- Highlight those aspects of the printed information that may be threatening in nature, including sexually explicit materials or photos (which might be evidence of sexual abuse), contain evidence of stalking or extortion or specifically target children who are considered particularly vulnerable (such as children with disabilities and LGBT kids).
- BLOCK THE BULLY from your child’s social media or restrict the phone number being used by the bully to text your child.
- Have your child take a break from social media and internet activity to decrease the likelihood that the bully will re-victimize her under a different screen alias. Here’s how 17-year-old Nicole Edgington did it — and turned her cyberbullying nightmare into an opportunity to help others.
- Use the time off from social media to further connect with your child or encourage her to try a new activity. Kids who engage in sports or other extracurricular activities have more chances to form social networks with their peers and gain confidence from activities in which they both enjoy and excel.
Getting children out of the house and off the screen is actually good for their brains. The American Academy of Pediatrics recommends limiting screen time for children and teens to two hours per day, and this should really be more high quality, educational content. Excessive media use by children and adolescents has been linked to obesity, attention problems and decreased academic performance.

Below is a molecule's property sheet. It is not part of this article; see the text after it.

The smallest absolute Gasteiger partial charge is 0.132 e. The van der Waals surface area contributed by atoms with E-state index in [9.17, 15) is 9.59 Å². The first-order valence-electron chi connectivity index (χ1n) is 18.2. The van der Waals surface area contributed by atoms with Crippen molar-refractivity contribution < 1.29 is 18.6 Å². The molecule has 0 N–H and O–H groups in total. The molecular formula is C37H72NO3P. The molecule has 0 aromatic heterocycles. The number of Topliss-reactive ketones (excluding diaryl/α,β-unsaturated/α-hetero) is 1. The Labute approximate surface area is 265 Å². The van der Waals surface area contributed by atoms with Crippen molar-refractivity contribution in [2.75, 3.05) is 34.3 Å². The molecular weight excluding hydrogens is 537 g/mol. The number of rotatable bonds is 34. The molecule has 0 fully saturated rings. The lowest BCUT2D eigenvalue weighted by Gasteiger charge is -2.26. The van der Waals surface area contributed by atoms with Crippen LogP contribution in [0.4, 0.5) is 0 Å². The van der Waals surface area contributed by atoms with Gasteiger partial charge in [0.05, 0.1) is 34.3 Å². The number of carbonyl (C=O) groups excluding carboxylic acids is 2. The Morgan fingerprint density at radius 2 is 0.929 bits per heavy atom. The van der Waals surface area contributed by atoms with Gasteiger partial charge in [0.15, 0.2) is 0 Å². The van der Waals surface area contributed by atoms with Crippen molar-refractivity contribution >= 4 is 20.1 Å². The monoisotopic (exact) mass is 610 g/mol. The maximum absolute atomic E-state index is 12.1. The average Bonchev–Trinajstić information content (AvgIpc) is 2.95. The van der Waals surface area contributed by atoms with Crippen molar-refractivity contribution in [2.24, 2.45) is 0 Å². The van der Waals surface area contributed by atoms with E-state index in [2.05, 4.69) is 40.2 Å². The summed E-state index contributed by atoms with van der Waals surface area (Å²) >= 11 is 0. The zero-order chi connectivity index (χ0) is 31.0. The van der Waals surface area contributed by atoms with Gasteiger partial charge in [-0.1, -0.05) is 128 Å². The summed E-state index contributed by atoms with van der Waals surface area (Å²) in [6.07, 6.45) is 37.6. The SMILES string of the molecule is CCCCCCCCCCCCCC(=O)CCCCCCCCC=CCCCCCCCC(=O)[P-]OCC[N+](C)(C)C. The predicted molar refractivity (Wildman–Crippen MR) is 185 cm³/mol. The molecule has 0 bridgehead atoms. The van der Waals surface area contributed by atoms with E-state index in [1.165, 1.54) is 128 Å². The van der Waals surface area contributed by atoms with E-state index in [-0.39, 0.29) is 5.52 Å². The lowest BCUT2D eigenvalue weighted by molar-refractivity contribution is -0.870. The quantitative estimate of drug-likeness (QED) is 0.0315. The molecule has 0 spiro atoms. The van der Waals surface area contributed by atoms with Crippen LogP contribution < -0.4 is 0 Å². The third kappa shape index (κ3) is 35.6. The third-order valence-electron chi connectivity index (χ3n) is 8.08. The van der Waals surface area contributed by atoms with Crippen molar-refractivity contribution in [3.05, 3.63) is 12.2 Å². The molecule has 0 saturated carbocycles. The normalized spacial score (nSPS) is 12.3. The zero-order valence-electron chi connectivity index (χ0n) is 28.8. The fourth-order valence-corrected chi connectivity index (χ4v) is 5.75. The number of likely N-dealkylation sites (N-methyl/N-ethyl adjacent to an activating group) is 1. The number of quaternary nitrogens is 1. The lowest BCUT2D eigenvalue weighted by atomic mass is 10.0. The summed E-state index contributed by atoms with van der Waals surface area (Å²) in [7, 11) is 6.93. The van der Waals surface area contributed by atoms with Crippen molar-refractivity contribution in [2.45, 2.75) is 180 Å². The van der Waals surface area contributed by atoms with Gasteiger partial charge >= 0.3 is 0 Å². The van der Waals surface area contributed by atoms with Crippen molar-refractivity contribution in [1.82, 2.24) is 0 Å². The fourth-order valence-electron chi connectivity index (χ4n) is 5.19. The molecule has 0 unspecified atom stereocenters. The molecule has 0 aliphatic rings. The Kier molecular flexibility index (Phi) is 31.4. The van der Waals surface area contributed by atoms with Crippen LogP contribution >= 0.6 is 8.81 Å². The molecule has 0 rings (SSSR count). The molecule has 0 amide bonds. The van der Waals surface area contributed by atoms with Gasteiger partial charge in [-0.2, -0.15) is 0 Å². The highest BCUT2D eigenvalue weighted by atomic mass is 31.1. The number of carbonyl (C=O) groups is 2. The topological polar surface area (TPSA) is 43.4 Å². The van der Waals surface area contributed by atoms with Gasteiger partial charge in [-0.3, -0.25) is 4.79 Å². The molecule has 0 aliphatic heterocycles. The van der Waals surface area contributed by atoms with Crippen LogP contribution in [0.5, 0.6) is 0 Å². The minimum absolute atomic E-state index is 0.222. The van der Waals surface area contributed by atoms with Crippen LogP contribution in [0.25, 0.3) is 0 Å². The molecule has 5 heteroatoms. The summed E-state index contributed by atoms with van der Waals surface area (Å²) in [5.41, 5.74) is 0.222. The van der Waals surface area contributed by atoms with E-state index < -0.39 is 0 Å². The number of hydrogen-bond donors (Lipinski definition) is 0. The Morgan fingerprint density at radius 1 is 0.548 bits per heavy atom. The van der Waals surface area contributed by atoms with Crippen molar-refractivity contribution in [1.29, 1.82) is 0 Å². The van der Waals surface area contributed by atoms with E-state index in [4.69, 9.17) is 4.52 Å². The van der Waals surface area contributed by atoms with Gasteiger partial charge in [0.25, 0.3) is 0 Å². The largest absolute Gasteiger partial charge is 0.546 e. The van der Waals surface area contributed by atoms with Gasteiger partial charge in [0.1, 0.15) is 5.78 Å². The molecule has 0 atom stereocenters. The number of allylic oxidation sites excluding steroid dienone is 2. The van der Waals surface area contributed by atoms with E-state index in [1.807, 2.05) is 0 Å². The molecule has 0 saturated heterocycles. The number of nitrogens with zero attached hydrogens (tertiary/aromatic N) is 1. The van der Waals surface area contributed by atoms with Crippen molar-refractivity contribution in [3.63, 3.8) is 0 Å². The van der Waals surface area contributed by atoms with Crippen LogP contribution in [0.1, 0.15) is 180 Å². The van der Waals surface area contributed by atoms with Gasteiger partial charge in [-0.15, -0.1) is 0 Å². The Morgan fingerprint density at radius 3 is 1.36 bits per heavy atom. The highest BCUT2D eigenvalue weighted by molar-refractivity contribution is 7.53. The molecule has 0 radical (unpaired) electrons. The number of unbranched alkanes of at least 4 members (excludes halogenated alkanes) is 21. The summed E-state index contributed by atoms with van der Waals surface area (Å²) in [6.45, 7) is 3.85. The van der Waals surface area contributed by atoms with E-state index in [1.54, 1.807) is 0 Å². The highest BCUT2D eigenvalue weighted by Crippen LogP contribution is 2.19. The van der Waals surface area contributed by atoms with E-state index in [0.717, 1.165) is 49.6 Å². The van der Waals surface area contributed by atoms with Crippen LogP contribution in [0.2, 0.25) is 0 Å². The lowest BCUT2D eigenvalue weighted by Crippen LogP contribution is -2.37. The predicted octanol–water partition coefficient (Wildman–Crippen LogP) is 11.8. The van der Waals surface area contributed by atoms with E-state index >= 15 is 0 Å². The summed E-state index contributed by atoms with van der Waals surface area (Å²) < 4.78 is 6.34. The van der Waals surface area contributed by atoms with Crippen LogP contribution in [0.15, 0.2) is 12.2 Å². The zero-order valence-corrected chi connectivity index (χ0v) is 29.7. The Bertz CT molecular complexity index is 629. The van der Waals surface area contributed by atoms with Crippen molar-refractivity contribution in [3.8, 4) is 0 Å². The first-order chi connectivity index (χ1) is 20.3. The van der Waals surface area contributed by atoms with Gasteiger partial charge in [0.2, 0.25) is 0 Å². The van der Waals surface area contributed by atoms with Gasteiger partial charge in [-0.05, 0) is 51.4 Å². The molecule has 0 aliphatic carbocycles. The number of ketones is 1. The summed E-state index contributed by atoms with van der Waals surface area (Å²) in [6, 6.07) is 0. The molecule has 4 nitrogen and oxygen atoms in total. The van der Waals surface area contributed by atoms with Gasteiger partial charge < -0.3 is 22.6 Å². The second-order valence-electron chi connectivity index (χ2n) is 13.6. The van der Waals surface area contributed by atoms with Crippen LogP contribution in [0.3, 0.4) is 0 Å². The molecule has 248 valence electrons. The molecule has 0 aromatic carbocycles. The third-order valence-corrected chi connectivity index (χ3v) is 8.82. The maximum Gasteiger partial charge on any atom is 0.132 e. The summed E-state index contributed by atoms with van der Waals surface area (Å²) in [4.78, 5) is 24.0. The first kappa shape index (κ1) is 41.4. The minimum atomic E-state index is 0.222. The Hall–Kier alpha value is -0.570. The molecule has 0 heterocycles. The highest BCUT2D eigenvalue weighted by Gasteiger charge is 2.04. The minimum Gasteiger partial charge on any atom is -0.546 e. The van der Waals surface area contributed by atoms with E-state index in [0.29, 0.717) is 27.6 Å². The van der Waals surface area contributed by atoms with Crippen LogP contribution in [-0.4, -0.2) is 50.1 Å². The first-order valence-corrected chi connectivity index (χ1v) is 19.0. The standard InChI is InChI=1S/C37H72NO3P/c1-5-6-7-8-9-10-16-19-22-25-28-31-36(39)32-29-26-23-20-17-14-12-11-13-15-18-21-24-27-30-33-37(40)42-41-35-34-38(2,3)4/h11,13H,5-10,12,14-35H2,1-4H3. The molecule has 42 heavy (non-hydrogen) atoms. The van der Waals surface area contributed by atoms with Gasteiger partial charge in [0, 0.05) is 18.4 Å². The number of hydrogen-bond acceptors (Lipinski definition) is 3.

If you have a child who is struggling with depression, anxiety or other emotional problems, do not hesitate to ask for help. Enlist your child’s school counselor or find a community-based therapist or psychiatrist near you. Make sure your child’s teachers and school staff are informed about what is occurring, as they can be an infinite resource in keeping your child safe at school. If your child is suicidal, call 911 or the National Suicide Prevention Lifeline to ask for help. Together, we can all do our part to keep our children safe.
About Elizabeth Ucheoma-Cofield, MD
Elizabeth Ucheoma-Cofield, MD (lovingly known as “Liz” by friends and family), is an avid reader and writer who enjoys spending time with her family, catching up on her fair share of reality TV and engaging in clothes and shoe shopping at frequent intervals. She loves to travel and going to multiple countries on every continent is on her bucket list. Exercise is her passion and she is very much interested in holistic health (mind, body, and soul) for all of her patients. She truly believes that working with children is her calling and life’s work.